Dot.com bubbles and the biggest of the too big to fails

in LeoFinance2 years ago

Do you think the governments thought they would lose the game of intelligence gathering? Well, perhaps they haven't, since they leverage the collectors, but I wonder if a half century ago they would have predicted that the largest data collectors would be global corporations that have no real product. Do you think that at the birth of the modern internet, people predicted that the biggest money spinner would be the companies that sold nothing?

I don't remember it all well, but back in the days of the dot.com bubble, it was the "e-commerce" sites that looked to be the future money spinners, with the focus being on individual site experiences - like specialty stores. What eventuated was more like malls though, platforms that gathered all the retailers together, like Amazon does.

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What tends to happen though is that while all the big players in a burgeoning industry tend to think that they know the future, it doesn't always work out as planned, with investors wearing the costs. Crypto and blockchain is a new industry, but I wonder if it is a bit different in some respects, because while it is new, it is playing a very old game - economics.

So far, we have seen Bitcoin (as the best known crypto) be ridiculed for years by the finance industry that it is entering into, an industry that is assumed is too big to fail, since it is a macro industry that touches all, an umbrella that covers and interfaces with all other industries. The idea of Bitcoin surviving, let alone being successful enough to warrant investment consideration was laughable not very long ago - and is still being treated as a joke by many, although, more and more with a nervous laugh trailing close behind.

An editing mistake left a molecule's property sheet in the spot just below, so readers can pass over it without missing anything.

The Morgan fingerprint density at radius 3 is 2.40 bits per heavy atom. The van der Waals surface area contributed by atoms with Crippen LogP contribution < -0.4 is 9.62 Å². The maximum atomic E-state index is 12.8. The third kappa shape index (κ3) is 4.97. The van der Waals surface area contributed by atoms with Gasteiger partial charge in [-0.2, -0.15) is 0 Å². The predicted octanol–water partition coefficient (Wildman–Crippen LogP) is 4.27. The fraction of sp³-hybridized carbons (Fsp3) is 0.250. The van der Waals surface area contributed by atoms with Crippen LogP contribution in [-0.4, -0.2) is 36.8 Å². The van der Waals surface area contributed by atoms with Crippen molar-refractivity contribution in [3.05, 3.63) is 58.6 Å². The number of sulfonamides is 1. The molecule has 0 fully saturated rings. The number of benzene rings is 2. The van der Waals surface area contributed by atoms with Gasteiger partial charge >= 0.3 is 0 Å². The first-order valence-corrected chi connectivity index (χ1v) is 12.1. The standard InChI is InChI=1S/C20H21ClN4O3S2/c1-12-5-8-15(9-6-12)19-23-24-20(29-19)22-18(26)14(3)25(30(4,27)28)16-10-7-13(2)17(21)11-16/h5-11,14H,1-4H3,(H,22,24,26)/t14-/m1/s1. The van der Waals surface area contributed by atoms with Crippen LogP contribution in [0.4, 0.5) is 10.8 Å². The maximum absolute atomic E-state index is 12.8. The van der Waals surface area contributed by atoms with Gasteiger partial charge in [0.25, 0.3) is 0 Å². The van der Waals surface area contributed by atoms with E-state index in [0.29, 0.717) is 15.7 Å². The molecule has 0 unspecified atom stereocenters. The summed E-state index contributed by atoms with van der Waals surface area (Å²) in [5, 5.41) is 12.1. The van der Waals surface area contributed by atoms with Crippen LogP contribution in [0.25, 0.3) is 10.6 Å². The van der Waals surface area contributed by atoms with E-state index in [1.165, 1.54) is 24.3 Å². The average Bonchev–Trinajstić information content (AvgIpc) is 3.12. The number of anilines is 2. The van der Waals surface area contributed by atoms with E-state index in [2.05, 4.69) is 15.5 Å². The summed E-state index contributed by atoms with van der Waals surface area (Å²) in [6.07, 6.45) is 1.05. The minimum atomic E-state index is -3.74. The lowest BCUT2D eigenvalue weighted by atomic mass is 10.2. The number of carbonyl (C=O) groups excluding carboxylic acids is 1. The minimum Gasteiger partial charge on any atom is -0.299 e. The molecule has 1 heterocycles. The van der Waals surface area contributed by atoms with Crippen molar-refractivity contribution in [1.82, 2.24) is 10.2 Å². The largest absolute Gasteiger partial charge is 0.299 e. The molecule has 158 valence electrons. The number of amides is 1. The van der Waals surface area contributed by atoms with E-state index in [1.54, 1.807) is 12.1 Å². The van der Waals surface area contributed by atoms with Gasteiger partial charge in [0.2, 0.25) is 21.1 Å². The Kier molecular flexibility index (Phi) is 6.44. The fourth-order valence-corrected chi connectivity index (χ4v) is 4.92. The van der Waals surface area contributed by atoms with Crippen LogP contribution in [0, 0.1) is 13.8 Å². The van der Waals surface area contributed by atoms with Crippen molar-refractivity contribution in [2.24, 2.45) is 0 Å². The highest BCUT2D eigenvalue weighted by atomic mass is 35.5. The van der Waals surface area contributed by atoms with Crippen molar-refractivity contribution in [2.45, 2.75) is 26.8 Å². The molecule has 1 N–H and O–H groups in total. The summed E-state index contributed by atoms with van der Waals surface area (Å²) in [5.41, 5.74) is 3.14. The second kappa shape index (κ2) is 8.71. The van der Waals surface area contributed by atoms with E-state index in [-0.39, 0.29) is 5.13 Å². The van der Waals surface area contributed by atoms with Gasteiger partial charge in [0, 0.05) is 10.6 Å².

If history has taught us anything it is, nothing is too big to fail. Every empire, nation and company will eventually fall, but we as a community will endure, until we don't. Crypto is like Google, a trendy little search engine that does nothing more than help connect buyer to seller - until it did it so well that there was little option that could compete with the market penetration it had.

While most of us understand the dangers of the centralized power Google, Facebook, Amazon, Apple and Microsoft hold and exercise, people are starting to learn that crypto is different because of the ownership factor, the decentralized nature of the operations and governance. Does this change the future?

If we think about economics as we have known it in regards to the financial systems, all of the governments, companies and investment firms that back them all are counting on the economy as we know it surviving and will obviously do what they can to ensure it. However, if we take the everything fails approach, it means that eventually it has to come to an end, but being what it is as the pervading umbrella, there has to be a replacement for it, with whatever replacing it absorbing the value and potentially generating what it cannot.